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A boxing bildungsroman - a collage of memories, love, resistance, and the spectacle of Muhammed Ali in Apartheid South Africa.
In the spring of 1970, a Pretoria schoolboy, Joe, becomes obsessed with Muhammad Ali. He begins collecting daily newspaper clippings about him, a passion that grows into an archive of scrapbooks. Forty years later, when Joe has become a writer, these scrapbooks become the foundation for a memoir of his childhood. When he calls upon his brother, Branko, for help uncovering their shared past, meaning comes into view in the spaces between then and now, growing up and growing old, speaking out and keeping silent.
About the Author
Ivan Vladislavic is a novelist, essayist, and editor. He lives in Johannesburg where he is a Distinguished Professor in Creative Writing at the University of the Witwatersrand. His books include The Folly, The Restless Supermarket, Portrait with Keys, and Double Negative. Among his recent publications are Flashback Hotel, a compendium of early stories, and The Loss Library. His work has won several prizes, including the University of Johannesburg Prize, the Sunday Times Fiction Prize, and the Alon Paton Award for non-fiction. In 2015, He was awarded Yale University's Windham-Campbell Prize for Fiction.
"The Distance is a skillfully conducted chorus of language and voices. . . Vladislavić deftly alternates between the two narrators with a speed that, in the hands of a lesser linguist, could leave readers with verbal whiplash but, in this case, serves to highlight the fact that even shared memories can be vastly different. . . This contemplative coming-of-age story set in Apartheid-era South Africa is juxtaposed with the iconic Muhammad Ali fights." --Grace Rajendran, in Shelf Awareness
"South African novelist Vladislavić delivers a moving, closely observed study in family dynamics in a time of apartheid...Vladislavić's tale unfolds with grace and precision. A memorable, beautifully written story of love and loss." -- Kirkus, Starred Review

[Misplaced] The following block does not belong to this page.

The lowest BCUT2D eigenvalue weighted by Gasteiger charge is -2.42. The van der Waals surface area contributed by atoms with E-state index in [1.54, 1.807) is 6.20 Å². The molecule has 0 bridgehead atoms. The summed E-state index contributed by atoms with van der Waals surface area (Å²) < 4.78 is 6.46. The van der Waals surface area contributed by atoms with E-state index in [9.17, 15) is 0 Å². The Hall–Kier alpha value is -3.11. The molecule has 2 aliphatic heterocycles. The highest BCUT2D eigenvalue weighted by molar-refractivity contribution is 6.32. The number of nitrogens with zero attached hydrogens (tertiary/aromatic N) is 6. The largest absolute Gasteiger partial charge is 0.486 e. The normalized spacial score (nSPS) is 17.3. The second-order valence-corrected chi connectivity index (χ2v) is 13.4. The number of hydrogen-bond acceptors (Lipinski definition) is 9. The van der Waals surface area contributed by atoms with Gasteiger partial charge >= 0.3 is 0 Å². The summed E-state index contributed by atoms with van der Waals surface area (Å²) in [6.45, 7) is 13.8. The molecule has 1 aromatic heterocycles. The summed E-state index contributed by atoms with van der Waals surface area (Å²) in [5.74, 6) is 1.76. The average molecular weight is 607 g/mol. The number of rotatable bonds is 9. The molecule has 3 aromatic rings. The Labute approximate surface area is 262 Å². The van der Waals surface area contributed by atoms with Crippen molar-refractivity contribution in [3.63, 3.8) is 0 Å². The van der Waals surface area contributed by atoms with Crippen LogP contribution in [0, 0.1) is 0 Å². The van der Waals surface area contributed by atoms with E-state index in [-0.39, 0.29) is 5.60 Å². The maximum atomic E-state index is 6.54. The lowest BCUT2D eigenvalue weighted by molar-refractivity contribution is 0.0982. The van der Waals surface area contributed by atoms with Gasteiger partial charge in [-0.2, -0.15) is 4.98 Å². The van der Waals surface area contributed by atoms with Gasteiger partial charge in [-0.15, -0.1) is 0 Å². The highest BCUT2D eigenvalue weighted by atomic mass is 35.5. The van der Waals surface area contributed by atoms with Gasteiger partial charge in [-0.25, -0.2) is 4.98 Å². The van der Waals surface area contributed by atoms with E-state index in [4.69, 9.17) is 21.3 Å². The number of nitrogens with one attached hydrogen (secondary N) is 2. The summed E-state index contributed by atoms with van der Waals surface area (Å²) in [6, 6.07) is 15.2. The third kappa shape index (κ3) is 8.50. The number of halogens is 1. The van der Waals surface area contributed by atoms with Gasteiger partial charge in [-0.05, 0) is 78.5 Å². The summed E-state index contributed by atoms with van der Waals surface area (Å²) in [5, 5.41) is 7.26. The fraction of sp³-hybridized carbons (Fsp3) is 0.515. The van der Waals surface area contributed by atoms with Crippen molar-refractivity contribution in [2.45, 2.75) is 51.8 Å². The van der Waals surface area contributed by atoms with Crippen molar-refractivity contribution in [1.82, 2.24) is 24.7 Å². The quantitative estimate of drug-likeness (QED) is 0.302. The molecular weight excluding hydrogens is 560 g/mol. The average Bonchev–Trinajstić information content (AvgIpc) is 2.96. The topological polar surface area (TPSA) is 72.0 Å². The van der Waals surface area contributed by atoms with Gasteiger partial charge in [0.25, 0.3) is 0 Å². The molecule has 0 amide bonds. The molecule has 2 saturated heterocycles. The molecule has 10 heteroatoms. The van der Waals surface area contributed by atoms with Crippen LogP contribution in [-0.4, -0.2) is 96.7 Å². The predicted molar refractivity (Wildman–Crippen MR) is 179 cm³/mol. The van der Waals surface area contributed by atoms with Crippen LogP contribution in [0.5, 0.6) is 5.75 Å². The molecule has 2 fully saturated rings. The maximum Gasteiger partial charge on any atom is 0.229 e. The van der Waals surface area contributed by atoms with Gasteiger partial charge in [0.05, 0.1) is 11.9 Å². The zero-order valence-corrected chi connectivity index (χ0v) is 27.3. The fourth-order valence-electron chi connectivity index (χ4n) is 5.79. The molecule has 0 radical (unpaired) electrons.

"This bittersweet story of hero worship and political awakening has a pole-axing sting in the tail. It focuses on two brothers, Joe and Branko, growing up white in Seventies South Africa...We cut between the two men in name-tagged segments that mingle recollections of adolescent longing with sharply observed scenes of their hesitant relationship as adults..In this instantly engaging novel, told in thoughtful but direct style, all the cleverness is under the bonnet." — Daily Mail
"Boxing is just one example of the kinds of opposing forces that Vladislavić explores with wit and sensitivity in this book: fact versus fiction, boyhood versus adulthood, masculinity versus machismo, apartheid versus freedom, and, most potently, brother versus brother." -- Mark Athitakis, On the Seawall
"A beautifully, thoughtfully crafted novel ... [The Distance] seeks to engage the reader -- subtly, but in astonishingly many different ways, on questions about everything from race to how one can present narratives, from capturing a boxing match to attempts at autobiography to the films Branko's son is experimenting with. Vladislavić again shows himself to be an exceptional writer -- and this, as perhaps his most readily accessible work (though in fact it is many layers deep), is a good introduction to his work." — The Complete Review
"Violence meets quiet, action edges toward observation, and personality gives way to place. But where The Distance, like Portrait with Keys before it, asks that the reader build links across and between planes of memory, history, and city, the virtual world with which the book’s past collides is discomfitingly edgeless. Vladislavic is an auteur of this moment of collision. Always hovering just askew of the city he loves, his is a voice for making new spaces within it." — Africa is a Country
"Ivan Vladislavic occupies a place all of his own in the South African literary landscape: a versatile stylist and formal innovator whose work is nevertheless firmly rooted in contemporary urban life." - JM Coetzee
"Ivan's sentences are like no one else's; how does he manage to do it? They rise in the air like balloons and never seem to come down. One reads them looking up." - Arvind Krishna Mehrotra
"One of South Africa's most finely tuned observers." - Ted Hodgkinson, Times Literary Supplement
"The writing has a quality of unpredicitability, a wildness that seeps through the fabric of Vladislavic's peerless linguistic control. Ivan Vladislavic is one of the most significant writers working in English today. Everyone should read him. " - Katie Kitamura, BOMB